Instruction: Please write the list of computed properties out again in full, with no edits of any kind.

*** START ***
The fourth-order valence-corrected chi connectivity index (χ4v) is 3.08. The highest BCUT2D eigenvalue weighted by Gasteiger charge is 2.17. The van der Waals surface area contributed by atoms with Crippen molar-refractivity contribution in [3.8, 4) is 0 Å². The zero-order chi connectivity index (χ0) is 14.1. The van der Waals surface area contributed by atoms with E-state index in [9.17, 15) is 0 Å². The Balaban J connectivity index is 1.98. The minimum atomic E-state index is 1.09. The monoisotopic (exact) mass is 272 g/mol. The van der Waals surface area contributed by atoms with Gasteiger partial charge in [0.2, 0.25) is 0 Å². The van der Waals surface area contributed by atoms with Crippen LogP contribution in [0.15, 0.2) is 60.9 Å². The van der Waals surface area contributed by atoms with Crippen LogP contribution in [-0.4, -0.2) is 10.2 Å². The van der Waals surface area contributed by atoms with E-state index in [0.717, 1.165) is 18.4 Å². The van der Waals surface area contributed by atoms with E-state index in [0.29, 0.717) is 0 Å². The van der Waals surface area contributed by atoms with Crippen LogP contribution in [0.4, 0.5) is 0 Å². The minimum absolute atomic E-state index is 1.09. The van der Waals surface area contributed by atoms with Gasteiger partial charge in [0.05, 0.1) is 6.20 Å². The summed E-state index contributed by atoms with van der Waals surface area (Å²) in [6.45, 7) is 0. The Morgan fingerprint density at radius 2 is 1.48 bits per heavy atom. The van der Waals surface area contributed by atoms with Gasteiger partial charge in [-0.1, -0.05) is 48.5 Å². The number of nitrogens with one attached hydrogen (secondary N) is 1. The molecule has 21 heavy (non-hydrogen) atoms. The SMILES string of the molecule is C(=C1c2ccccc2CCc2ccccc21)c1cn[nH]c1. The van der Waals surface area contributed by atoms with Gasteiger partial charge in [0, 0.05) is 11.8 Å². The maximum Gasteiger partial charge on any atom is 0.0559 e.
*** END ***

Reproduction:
The fourth-order valence-corrected chi connectivity index (χ4v) is 3.08. The highest BCUT2D eigenvalue weighted by Gasteiger charge is 2.17. The van der Waals surface area contributed by atoms with Crippen molar-refractivity contribution in [3.8, 4) is 0 Å². The zero-order chi connectivity index (χ0) is 14.1. The van der Waals surface area contributed by atoms with E-state index in [9.17, 15) is 0 Å². The Balaban J connectivity index is 1.98. The minimum atomic E-state index is 1.09. The monoisotopic (exact) mass is 272 g/mol. The van der Waals surface area contributed by atoms with Gasteiger partial charge in [0.2, 0.25) is 0 Å². The van der Waals surface area contributed by atoms with Crippen LogP contribution in [0.15, 0.2) is 60.9 Å². The van der Waals surface area contributed by atoms with Crippen LogP contribution in [-0.4, -0.2) is 10.2 Å². The van der Waals surface area contributed by atoms with E-state index in [0.717, 1.165) is 18.4 Å². The van der Waals surface area contributed by atoms with E-state index in [0.29, 0.717) is 0 Å². The van der Waals surface area contributed by atoms with Crippen LogP contribution in [0.4, 0.5) is 0 Å². The minimum absolute atomic E-state index is 1.09. The van der Waals surface area contributed by atoms with Gasteiger partial charge in [0.05, 0.1) is 6.20 Å². The summed E-state index contributed by atoms with van der Waals surface area (Å²) in [6.45, 7) is 0. The Morgan fingerprint density at radius 2 is 1.48 bits per heavy atom. The van der Waals surface area contributed by atoms with Gasteiger partial charge in [-0.1, -0.05) is 48.5 Å². The number of nitrogens with one attached hydrogen (secondary N) is 1. The molecule has 21 heavy (non-hydrogen) atoms. The SMILES string of the molecule is C(=C1c2ccccc2CCc2ccccc21)c1cn[nH]c1. The van der Waals surface area contributed by atoms with Gasteiger partial charge in [0, 0.05) is 11.8 Å². The maximum Gasteiger partial charge on any atom is 0.0559 e.